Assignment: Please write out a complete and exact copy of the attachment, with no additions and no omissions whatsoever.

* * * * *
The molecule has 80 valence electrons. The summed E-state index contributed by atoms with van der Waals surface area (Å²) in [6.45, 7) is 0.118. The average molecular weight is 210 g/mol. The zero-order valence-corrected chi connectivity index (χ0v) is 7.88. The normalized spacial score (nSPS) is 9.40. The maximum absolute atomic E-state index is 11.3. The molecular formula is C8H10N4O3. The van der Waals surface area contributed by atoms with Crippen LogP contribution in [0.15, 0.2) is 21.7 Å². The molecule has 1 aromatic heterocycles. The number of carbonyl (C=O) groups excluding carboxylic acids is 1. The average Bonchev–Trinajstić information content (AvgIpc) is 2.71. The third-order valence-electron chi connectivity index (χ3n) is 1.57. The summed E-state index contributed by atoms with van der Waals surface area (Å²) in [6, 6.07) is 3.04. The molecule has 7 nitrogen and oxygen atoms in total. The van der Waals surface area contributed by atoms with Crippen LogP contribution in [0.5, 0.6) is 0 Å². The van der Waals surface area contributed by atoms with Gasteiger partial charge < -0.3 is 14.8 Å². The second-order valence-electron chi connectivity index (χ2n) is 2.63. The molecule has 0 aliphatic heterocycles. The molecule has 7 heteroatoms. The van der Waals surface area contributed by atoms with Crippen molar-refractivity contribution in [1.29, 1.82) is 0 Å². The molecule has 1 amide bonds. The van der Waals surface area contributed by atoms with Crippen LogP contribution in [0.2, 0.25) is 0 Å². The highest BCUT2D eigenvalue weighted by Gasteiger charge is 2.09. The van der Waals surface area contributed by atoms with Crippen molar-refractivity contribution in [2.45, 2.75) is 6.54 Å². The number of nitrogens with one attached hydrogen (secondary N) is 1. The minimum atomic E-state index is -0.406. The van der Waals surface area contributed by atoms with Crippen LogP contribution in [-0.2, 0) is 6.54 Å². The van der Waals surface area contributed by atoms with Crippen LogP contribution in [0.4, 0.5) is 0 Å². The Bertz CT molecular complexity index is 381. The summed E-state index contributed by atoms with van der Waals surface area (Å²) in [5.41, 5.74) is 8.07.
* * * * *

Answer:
The molecule has 80 valence electrons. The summed E-state index contributed by atoms with van der Waals surface area (Å²) in [6.45, 7) is 0.118. The average molecular weight is 210 g/mol. The zero-order valence-corrected chi connectivity index (χ0v) is 7.88. The normalized spacial score (nSPS) is 9.40. The maximum absolute atomic E-state index is 11.3. The molecular formula is C8H10N4O3. The van der Waals surface area contributed by atoms with Crippen LogP contribution in [0.15, 0.2) is 21.7 Å². The molecule has 1 aromatic heterocycles. The number of carbonyl (C=O) groups excluding carboxylic acids is 1. The average Bonchev–Trinajstić information content (AvgIpc) is 2.71. The third-order valence-electron chi connectivity index (χ3n) is 1.57. The summed E-state index contributed by atoms with van der Waals surface area (Å²) in [6, 6.07) is 3.04. The molecule has 7 nitrogen and oxygen atoms in total. The van der Waals surface area contributed by atoms with Crippen LogP contribution in [0.5, 0.6) is 0 Å². The van der Waals surface area contributed by atoms with Gasteiger partial charge < -0.3 is 14.8 Å². The second-order valence-electron chi connectivity index (χ2n) is 2.63. The molecule has 0 aliphatic heterocycles. The molecule has 7 heteroatoms. The van der Waals surface area contributed by atoms with Crippen molar-refractivity contribution in [1.29, 1.82) is 0 Å². The molecule has 1 amide bonds. The van der Waals surface area contributed by atoms with Crippen LogP contribution in [0.2, 0.25) is 0 Å². The highest BCUT2D eigenvalue weighted by Gasteiger charge is 2.09. The van der Waals surface area contributed by atoms with Crippen molar-refractivity contribution in [2.45, 2.75) is 6.54 Å². The number of nitrogens with one attached hydrogen (secondary N) is 1. The minimum atomic E-state index is -0.406. The van der Waals surface area contributed by atoms with Crippen LogP contribution in [-0.2, 0) is 6.54 Å². The van der Waals surface area contributed by atoms with Crippen LogP contribution in [0.4, 0.5) is 0 Å². The Bertz CT molecular complexity index is 381. The summed E-state index contributed by atoms with van der Waals surface area (Å²) in [5.41, 5.74) is 8.07.